Spray Foam Insulation: How Tight is too Tight?
Spray foam contractors look for random air leaks are likely to bring moist, stale, or contaminated air into structures versus the fresh air distributed by proper ventilation. Sources of random air infiltration include gaps, cracks, attics, walls, crawl spaces, basements and garages. Homes with attached garages allow unhealthy chemicals to infiltrate the home. The average person may not be keenly aware that this is happening. Mold spores and mildew that build up from moisture-laden areas, such as basements, crawl spaces, and attics, can easily spread throughout a residential or commercial structure. Mold and mildew contribute to allergy, asthma, and other upper respiratory symptoms. Air containing impurities can become distributed throughout the residential or commercial structure by chance, in uncontrolled and unpredictable ways. Proper ventilation allows control over how fresh air gets evenly distributed throughout the structure.
Another issue of concern is the presence of combustible appliances without proper ventilation. If a residential or commercial structure is sealed too tightly, without ventilation, open-combustion appliances, such as water heaters, cannot operate safely. Open-combustible appliances must be able to draw in air fresh outside air in order to replace the air that carries the by-products of combustion. Structures that are too tightly sealed, without fresh-air ventilation, can cause open-combustion appliance to back draft due to negative pressure. For example, back drafting can result in flames burning the outside of a water heater and cause a potentially dangerous situation. Interior structures need to breathe. There are three main types of ventilation: Exhaust Ventilation, Supply Ventilation and Balanced HRV and ERV Ventilation. Moving air into and out of a structure can also causes changes in air pressure.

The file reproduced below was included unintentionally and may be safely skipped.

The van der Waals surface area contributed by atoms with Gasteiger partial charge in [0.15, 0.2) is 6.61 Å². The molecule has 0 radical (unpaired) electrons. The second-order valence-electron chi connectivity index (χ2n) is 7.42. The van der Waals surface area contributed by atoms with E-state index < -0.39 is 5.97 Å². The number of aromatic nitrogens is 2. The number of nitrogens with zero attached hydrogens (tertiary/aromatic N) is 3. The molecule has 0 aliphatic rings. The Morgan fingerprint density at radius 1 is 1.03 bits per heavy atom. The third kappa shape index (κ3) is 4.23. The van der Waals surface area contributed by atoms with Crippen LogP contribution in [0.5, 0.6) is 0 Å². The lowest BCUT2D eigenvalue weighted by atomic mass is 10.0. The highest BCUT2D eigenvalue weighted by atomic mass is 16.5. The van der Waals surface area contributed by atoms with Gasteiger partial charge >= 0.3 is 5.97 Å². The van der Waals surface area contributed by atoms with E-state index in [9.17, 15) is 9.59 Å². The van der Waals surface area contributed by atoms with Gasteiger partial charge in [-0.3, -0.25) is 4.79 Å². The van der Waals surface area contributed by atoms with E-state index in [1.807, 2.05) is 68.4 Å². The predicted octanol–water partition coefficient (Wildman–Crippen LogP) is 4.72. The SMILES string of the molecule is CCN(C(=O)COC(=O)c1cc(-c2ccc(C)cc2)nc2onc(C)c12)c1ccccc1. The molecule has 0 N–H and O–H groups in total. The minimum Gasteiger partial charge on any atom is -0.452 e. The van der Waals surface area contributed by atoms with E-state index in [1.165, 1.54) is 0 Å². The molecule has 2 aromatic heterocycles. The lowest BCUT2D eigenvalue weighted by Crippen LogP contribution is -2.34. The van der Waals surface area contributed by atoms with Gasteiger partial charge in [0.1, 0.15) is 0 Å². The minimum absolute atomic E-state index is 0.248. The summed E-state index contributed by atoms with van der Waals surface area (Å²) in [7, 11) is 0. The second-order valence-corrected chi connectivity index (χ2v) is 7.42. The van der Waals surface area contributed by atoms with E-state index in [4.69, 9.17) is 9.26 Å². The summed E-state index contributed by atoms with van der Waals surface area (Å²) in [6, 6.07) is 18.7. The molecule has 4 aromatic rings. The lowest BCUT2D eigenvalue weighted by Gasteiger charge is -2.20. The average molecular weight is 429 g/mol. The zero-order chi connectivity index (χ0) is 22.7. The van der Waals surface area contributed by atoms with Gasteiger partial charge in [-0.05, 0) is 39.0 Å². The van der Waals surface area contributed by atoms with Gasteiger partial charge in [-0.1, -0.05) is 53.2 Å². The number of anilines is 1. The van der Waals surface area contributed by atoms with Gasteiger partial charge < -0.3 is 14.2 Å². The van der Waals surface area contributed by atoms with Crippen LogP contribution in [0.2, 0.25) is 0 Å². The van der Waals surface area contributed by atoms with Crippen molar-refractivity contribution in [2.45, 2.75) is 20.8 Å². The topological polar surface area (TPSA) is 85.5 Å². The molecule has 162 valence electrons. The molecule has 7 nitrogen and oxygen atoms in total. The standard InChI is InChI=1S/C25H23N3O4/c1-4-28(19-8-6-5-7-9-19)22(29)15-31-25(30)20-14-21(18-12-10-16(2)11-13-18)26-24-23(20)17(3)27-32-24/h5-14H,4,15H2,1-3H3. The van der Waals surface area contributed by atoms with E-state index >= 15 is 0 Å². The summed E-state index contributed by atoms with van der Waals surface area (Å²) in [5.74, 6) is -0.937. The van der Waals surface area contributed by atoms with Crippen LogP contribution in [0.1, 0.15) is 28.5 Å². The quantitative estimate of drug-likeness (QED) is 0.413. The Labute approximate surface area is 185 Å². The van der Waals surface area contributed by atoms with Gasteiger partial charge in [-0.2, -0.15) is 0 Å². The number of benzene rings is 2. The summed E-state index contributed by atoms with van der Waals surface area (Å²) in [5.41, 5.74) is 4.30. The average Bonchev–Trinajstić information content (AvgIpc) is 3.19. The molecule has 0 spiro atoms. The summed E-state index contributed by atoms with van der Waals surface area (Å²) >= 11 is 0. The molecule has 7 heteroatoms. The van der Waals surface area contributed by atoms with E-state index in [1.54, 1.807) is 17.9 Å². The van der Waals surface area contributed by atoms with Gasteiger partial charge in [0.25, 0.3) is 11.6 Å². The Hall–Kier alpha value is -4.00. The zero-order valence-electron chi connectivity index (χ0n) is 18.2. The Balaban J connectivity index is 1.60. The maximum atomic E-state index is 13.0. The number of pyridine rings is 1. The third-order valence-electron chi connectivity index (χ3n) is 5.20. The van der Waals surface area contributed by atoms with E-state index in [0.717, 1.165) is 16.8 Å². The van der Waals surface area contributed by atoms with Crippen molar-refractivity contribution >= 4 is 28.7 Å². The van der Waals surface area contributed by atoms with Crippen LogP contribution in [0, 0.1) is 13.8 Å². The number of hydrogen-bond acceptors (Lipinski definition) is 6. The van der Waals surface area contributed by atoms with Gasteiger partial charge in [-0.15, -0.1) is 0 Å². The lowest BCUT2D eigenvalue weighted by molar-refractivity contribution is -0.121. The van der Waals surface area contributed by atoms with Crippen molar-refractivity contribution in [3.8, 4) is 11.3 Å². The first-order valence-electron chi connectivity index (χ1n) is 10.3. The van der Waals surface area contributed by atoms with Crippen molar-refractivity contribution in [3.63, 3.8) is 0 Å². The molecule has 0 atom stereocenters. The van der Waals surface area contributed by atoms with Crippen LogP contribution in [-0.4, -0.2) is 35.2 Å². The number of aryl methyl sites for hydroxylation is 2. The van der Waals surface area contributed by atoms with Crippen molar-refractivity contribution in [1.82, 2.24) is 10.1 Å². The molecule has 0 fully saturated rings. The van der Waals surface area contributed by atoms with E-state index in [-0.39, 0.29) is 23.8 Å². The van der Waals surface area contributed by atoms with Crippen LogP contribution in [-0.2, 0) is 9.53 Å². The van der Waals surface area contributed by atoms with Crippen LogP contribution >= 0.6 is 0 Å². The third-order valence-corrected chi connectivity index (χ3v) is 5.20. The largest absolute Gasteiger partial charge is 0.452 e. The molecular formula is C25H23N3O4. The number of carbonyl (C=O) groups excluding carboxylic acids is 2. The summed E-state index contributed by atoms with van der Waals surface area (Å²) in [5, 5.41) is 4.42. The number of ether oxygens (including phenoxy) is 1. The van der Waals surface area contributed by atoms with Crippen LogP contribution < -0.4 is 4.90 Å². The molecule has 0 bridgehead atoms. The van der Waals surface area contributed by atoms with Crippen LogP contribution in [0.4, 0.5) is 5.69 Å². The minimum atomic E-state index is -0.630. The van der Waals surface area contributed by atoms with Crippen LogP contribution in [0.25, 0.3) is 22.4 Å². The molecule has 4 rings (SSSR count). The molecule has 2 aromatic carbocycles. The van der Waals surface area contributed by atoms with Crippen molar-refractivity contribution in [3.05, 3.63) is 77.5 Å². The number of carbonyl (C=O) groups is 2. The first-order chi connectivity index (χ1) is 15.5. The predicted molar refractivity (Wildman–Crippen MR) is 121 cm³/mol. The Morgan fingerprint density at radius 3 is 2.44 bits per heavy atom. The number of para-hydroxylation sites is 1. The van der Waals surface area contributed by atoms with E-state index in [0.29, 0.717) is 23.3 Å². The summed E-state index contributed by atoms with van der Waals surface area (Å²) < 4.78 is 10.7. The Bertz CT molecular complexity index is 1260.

Exhaust Ventilation: Installing exhaust fans in kitchens and bathrooms moves air out of a home or building, taking excess moisture with it.
Supply Ventilation: Fresh air can be drawn in to the home by running a duct from the return plenum of the air-conditioner to a gable end or eave of the house. Mechanical ventilation is also an option, but it is not as cost-effective. Commercial buildings are often ventilated by mechanical control devices; however, many commercial buildings use a combination of mechanical and HVAC integration.
HRV and ERV Balanced Ventilation: Heat Recovery Ventilation and Energy Recovery Ventilation Existing and in-coming air can be transferred by a heat-exchanger. These helps moderate temperature differences and reduces the energy impact on the ventilation system.
|HRV Balanced Ventilation||No change in pressure|
|ERV Balanced Ventilation||No change in pressure|
It is important to think of a home or building as a system--every part in connected in one way or another. This means that air can become distributed throughout the structure.
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